AS: How do you see the role of your party vis a vis that of the Amhara National Democratic Movement (ANDM), which is part of the ruling EPRDF, in terms of advancing the cause of the Amhara people? Is that one of complimentary or competitive? Along with that, do you think NaMA will be ready to take part in the next general elections?

The role of NaMA will definitely be safeguarding the Amhara people in every way. In that respect, our role Vis a Vis ANDM will definitely be both complimentary and competitive. It will be competitive if ANDM is committed to working for the Amhara people, unlike the bad old days when the party was serving as a surrogate for TPLF. In principle, we would love to work with any one, which truly represents Amhara interests. However, competition is also an inevitable phenomena. The change within the ANDM is so sluggish that it’s unlikely to meet the expectations of the growing political demands of our people. In that case, NaMA will definitely compete and chase away ANDM from power and make our people the owner of sovereign authority.

In principle, we will take part in the upcoming 2012. However, the final decision to participate will be based on detail assessment of the reforms to the electoral board, the justice system, media and political landscape of the country, which we shall see it in due course.

AS: What would you like to sat to those Ethiopians who sympathize with the plight of the Amhara people and yet express reservations about the formation of NaMA on the basis that it is an ethnic centered political party?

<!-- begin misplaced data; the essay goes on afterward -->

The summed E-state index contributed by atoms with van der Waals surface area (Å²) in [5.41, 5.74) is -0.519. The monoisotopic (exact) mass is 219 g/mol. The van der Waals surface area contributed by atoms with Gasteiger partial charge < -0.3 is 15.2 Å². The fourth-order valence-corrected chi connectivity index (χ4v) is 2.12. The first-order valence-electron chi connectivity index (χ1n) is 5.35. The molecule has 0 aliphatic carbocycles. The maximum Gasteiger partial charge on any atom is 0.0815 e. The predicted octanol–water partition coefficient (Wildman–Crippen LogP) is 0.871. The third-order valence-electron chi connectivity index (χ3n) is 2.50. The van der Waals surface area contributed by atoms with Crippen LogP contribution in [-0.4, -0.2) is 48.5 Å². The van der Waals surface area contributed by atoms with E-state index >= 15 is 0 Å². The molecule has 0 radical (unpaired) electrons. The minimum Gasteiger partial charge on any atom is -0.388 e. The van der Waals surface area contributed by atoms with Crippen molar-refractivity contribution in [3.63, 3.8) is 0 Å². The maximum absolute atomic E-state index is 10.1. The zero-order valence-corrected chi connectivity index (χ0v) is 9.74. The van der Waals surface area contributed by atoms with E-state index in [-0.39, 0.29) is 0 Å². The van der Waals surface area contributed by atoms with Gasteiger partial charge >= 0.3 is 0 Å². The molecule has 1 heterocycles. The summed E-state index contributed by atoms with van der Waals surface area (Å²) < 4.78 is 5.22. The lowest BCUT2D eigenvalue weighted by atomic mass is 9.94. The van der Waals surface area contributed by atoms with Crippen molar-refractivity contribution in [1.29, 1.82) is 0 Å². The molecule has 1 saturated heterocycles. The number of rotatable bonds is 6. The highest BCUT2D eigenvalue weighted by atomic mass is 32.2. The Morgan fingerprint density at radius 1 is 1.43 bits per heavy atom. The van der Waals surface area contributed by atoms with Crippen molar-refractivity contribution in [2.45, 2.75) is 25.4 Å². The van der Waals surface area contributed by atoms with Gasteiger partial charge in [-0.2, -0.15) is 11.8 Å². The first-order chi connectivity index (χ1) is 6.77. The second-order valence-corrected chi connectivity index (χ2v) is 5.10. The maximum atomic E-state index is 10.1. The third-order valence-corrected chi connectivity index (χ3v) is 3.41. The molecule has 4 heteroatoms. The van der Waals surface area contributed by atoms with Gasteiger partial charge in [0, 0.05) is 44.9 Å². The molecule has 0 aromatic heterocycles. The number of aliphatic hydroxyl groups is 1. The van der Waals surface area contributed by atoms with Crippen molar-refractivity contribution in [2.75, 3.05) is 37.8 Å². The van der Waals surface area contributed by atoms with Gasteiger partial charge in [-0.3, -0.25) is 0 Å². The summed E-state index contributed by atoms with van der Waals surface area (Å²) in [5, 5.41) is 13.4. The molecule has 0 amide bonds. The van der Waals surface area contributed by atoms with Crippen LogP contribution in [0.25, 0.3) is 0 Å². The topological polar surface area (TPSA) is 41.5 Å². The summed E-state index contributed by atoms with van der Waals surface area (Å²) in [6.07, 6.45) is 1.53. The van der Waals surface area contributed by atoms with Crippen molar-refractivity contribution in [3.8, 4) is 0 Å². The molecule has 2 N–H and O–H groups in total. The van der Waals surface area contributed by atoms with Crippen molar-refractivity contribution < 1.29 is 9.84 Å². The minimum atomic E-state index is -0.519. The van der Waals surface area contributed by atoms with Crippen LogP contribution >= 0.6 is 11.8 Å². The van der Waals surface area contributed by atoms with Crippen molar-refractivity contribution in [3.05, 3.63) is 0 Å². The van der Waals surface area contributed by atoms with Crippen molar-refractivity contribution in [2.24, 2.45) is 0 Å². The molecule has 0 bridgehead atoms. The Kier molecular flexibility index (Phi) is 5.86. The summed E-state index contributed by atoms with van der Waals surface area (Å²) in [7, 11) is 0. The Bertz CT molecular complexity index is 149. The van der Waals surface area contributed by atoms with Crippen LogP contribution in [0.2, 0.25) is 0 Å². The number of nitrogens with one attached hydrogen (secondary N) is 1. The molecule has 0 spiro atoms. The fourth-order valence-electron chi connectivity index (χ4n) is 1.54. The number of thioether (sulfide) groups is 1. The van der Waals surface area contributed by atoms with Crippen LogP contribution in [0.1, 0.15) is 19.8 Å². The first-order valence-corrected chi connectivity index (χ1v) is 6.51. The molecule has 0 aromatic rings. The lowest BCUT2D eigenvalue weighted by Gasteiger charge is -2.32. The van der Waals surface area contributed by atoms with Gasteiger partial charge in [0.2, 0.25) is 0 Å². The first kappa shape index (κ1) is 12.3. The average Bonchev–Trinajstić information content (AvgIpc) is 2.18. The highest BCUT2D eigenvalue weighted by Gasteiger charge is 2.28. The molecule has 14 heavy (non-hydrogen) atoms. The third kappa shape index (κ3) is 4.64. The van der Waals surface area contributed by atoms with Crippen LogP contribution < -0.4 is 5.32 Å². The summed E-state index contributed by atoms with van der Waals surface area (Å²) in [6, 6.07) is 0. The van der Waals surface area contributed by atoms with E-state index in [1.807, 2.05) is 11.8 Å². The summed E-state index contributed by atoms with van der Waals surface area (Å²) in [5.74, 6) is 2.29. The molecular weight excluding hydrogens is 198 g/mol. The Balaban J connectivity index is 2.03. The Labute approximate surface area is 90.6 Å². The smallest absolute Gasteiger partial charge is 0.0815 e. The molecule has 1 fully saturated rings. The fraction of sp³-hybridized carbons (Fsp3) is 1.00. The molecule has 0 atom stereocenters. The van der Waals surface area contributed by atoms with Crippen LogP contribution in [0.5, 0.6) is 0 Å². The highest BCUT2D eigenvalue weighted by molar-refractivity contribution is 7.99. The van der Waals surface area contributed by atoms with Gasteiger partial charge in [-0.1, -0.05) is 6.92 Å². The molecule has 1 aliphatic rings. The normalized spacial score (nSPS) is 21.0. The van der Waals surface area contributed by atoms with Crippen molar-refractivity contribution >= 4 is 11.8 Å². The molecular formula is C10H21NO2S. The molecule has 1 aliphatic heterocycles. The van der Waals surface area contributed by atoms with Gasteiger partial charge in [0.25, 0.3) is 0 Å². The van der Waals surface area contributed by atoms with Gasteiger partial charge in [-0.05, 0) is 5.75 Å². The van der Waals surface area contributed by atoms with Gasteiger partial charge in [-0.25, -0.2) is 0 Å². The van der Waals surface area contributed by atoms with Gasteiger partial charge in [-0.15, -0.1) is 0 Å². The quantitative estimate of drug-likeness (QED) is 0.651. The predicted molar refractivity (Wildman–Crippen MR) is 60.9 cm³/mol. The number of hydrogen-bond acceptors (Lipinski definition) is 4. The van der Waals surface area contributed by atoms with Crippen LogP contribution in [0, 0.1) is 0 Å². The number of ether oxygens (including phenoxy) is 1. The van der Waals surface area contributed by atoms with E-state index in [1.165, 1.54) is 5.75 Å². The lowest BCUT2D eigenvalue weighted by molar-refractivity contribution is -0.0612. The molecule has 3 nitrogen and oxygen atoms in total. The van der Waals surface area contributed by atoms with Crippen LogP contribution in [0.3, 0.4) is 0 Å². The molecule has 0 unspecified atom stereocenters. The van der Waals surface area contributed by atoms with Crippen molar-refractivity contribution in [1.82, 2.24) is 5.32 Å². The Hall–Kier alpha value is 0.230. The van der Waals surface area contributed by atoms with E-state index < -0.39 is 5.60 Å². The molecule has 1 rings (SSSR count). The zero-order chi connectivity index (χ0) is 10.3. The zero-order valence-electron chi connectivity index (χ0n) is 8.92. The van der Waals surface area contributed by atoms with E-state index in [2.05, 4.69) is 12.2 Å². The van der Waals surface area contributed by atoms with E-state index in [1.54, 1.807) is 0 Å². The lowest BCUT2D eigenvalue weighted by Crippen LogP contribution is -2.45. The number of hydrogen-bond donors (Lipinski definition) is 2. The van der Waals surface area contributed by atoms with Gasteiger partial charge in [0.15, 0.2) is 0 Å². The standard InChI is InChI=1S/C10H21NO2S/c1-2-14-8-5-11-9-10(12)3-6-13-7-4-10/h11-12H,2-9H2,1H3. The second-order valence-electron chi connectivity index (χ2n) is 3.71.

Our message to our Ethiopian brothers and sisters, to the Ethiopian people and friends of the Amhara people who sympathize with the plight of the Amhara is loud and clear. The move to establish NaMA is not to destabilize Ethiopia or distance ourselves from Ethiopians. Rather, it is a tactical move to end the political advantage that has been taken from the Amhara by ethnic minorities.  Everyone was taking advantage of our tactical fault to stand as a pro-unity at the expense of our Amhara identity. This [our new] tactical move will definitely unite the Amhara, protect itself from any eminent existential danger. Gradually, a strong Amhara will contribute to the Ethiopian project, which should be viewed as the project of every Ethiopian, not the sole business of the Amhara, as it was wrongly portrayed by our adversaries.

AS: Finally, tell us about the Ethiopia you would like to see in the near future and the role of your party?

I would like to see Ethiopia free from TPLF/EPRDF repressive regime, where the mass incarceration, torture, widespread killing, forced displacement, socio-economic marginalization of Amhara and other Ethiopians is over once and for all. Also I would like to see an Ethiopia where Amhara is treated as a brother, not as an oppressor by our fellow citizens. AS

All pictures credit: Interviewee